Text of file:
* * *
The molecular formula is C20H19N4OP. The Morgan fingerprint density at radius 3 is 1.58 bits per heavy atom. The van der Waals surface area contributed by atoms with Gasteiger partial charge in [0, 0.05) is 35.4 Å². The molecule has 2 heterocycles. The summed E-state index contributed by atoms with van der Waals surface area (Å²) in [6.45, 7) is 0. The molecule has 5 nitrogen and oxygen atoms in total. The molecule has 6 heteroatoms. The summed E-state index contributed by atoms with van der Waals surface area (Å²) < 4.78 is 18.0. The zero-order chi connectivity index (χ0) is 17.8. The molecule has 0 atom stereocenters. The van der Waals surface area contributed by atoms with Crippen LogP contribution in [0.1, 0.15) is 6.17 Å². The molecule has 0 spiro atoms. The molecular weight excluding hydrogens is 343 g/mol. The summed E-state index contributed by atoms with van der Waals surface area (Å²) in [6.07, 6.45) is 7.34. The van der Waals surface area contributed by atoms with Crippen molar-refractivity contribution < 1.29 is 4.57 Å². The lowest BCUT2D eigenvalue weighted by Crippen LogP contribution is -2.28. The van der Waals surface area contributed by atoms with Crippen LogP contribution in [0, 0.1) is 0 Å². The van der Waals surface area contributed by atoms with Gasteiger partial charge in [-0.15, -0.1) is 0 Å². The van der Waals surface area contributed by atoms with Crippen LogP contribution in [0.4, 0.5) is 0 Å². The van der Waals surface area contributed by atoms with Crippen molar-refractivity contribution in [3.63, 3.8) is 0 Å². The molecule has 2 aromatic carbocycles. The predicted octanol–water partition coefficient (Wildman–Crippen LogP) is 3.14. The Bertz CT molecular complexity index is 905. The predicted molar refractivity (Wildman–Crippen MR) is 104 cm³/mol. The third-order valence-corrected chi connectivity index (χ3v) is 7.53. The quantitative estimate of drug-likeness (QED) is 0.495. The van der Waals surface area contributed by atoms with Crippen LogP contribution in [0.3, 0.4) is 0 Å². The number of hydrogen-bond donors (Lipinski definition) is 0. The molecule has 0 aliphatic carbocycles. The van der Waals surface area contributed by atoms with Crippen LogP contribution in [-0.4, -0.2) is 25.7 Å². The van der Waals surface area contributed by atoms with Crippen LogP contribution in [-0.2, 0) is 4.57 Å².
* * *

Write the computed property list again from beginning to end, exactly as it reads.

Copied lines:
The molecular formula is C20H19N4OP. The Morgan fingerprint density at radius 3 is 1.58 bits per heavy atom. The van der Waals surface area contributed by atoms with Gasteiger partial charge in [0, 0.05) is 35.4 Å². The molecule has 2 heterocycles. The summed E-state index contributed by atoms with van der Waals surface area (Å²) in [6.45, 7) is 0. The molecule has 5 nitrogen and oxygen atoms in total. The molecule has 6 heteroatoms. The summed E-state index contributed by atoms with van der Waals surface area (Å²) < 4.78 is 18.0. The zero-order chi connectivity index (χ0) is 17.8. The molecule has 0 atom stereocenters. The van der Waals surface area contributed by atoms with Crippen LogP contribution in [0.1, 0.15) is 6.17 Å². The molecule has 0 spiro atoms. The molecular weight excluding hydrogens is 343 g/mol. The summed E-state index contributed by atoms with van der Waals surface area (Å²) in [6.07, 6.45) is 7.34. The van der Waals surface area contributed by atoms with Crippen molar-refractivity contribution < 1.29 is 4.57 Å². The lowest BCUT2D eigenvalue weighted by Crippen LogP contribution is -2.28. The van der Waals surface area contributed by atoms with Crippen LogP contribution in [0, 0.1) is 0 Å². The van der Waals surface area contributed by atoms with Gasteiger partial charge in [-0.15, -0.1) is 0 Å². The van der Waals surface area contributed by atoms with Crippen LogP contribution in [0.4, 0.5) is 0 Å². The van der Waals surface area contributed by atoms with Crippen molar-refractivity contribution in [3.63, 3.8) is 0 Å². The molecule has 2 aromatic carbocycles. The predicted octanol–water partition coefficient (Wildman–Crippen LogP) is 3.14. The Bertz CT molecular complexity index is 905. The predicted molar refractivity (Wildman–Crippen MR) is 104 cm³/mol. The third-order valence-corrected chi connectivity index (χ3v) is 7.53. The quantitative estimate of drug-likeness (QED) is 0.495. The van der Waals surface area contributed by atoms with Crippen LogP contribution in [0.3, 0.4) is 0 Å². The number of hydrogen-bond donors (Lipinski definition) is 0. The molecule has 0 aliphatic carbocycles. The van der Waals surface area contributed by atoms with Crippen LogP contribution in [-0.4, -0.2) is 25.7 Å². The van der Waals surface area contributed by atoms with Crippen LogP contribution in [-0.2, 0) is 4.57 Å².